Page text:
Slender: The Arrival is the follow-up to the popular freeware horror game, Slender: Eight Pages, being made by the people responsible for making Slender so popular (Mark J. Hadley, creator of Slender: Eight Pages, and the Marble Hornets team who made a series of Slender-themed YouTube videos). It's not just another Slender clone though, it goes for a more cinematic approach to gaming, and not as in fixed cutscenes or QTEs, but in providing an interactive cinematic horror experience.
The stories pretty simple. You are going to check in on a friend who lives deep in the forest who hasn't been responding to calls, texts, or emails for the last few days. Turns out, there's evil that lurks in these woods... Now can you escape?
Slender: The Arrival is probably the closest you'll get to playing a found-footage horror film in game form, at least yet. The way everything is told through the gameplay's lens, the 'folk-story' tone the game goes with the legend, the execution of how Slender and the events that transpire work, feels very much in-line with a found-footage horror film, except you are the driver and the one tasked with capturing it all and surviving.
In that regard, Slender: The Arrival is a very cool experience. It has some good build-up, atmosphere, and escalates the situation while still retaining a more down-to-earth feeling. All through gameplay, you experience a series of events and have to respond to them.
The basic Slender gameplay is still there... Collect different items and avoid the big tall man in the suit, but there's more to it here, and this is often where the split in opinion on this game begins.
The game is rather short, and honestly you probably spend more time just exploring places in-between the game's 'main' stages than you do actually playing the core Slender gameplay.This mainly involves going around locations, like a forest trail or a house, and opening doors to get to the next story location.
Slender: The Arrival is split into seven 'stages', five of them in the story, one as a secret hidden level, and one as a bonus stage. Beating the story should take 2-4 hours the first time (the five main stages), and consist of two stages with you actually collecting items, two scenarios with you avoiding Slender via other means 'cinematically', and most of these stages as well as one stage entirely having 'build-up' situations where nothing actually happens, but it builds-up to the next main gameplay scenario.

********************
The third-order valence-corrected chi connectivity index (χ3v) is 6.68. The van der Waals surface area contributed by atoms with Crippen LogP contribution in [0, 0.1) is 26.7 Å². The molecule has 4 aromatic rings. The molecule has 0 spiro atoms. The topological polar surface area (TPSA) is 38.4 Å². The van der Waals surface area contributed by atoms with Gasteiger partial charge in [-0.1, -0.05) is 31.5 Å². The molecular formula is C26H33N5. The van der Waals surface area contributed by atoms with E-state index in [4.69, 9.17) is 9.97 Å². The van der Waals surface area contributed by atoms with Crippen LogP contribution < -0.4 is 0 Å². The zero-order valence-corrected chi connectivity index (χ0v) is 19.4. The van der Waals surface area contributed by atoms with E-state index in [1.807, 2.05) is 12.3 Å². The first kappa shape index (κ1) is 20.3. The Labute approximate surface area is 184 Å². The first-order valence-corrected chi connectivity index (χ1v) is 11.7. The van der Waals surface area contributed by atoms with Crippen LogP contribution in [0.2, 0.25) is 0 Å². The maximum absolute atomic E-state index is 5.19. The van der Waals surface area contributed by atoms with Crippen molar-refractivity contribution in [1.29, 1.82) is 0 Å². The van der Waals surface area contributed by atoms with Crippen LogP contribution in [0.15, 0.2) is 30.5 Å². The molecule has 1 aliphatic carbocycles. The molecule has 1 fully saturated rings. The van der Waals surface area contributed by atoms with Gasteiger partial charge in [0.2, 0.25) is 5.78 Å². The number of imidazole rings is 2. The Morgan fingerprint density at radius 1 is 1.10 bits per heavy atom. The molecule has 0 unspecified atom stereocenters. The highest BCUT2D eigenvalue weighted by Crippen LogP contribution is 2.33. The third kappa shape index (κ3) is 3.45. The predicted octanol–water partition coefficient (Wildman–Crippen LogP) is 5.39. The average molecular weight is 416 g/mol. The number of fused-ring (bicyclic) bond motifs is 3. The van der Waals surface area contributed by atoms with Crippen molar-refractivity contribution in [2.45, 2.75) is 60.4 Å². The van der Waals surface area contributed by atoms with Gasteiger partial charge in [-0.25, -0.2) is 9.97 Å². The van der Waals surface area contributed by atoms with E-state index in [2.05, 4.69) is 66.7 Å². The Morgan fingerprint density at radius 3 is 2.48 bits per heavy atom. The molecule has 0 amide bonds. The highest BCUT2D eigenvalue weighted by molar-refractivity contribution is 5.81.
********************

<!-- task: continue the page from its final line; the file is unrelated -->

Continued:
The length and the cinematic direction the game takes will turn some people off, but on my part it actually made me enjoy the game more. It legitimately feels like a playable found-footage horror film, and has charm and atmosphere in its design and oppressive stages. I found myself enjoying it during its short course.
I even got scared a few times, something the original Eight Pages and many Slender clones don't do to me. Scariness is subjective, but a feat I must mention as I don't actually find the character of Slender to be scary in general.
This said, I found myself more terrified by Slender's 'unidentified' midget mask girl in a cloak than Slender himself. She's a stalker who appears in a specific stage in the game, and her sounds, appearance, animations, and the environment you encounter her in legitimately made me afraid of her for a time.
However, for all of this 'cinematic charm' I'm spouting about, the game maybe alienated its main audience in some ways, as part of the charm of the original Slender game was with its minimalistic atmospheric gameplay and dreary feeling without need for story, explanation, and just throws you right in. This is a very different experience and very different game, and these changes completely alters the audience the game is designed for... And unfortunately, with a character who's been popularized like Slender, it can mean the game's audience is potentially very small, as some have come to ridicule or dislike his popularity and character, and those that like him may not like the way the game is designed differently and more aimed as a playable cinematic horror game.
I feel fond of it though, and it happens to be my favorite Slender-based game for the very reason of how its different. I find it to be enjoyable to play, and to experience, and craft an interesting world and scenario that was enjoyable to go through.
This all said, the best parts of the game maybe came out of the optional content. The 'bonus stage I mentioned is simply a recreation of the original Eight Pages game you can play outside of the main story, but a lot prettier. The game has difficulty levels and randomized features through all of its stages which is interesting. There are a variety of secrets and Easter eggs in the game, including a hidden ending.
And for me, the absolute best part of the game was the secret level. I don't want to spoil it here, but at least for me, it was definitely the creepiest part of the whole game, but a shame most probably wouldn't find it without looking it up... It's pretty well hidden.
Slender The Arrival isn't for everybody and ditches the minimalist direction for something more akin to a game version of a found-footage horror film, but during its short duration it delivers an interesting different take on both Slender and cinematic horror games. I'd say worth a trip for those who think the idea of playing a found-footage horror film sounds appealing.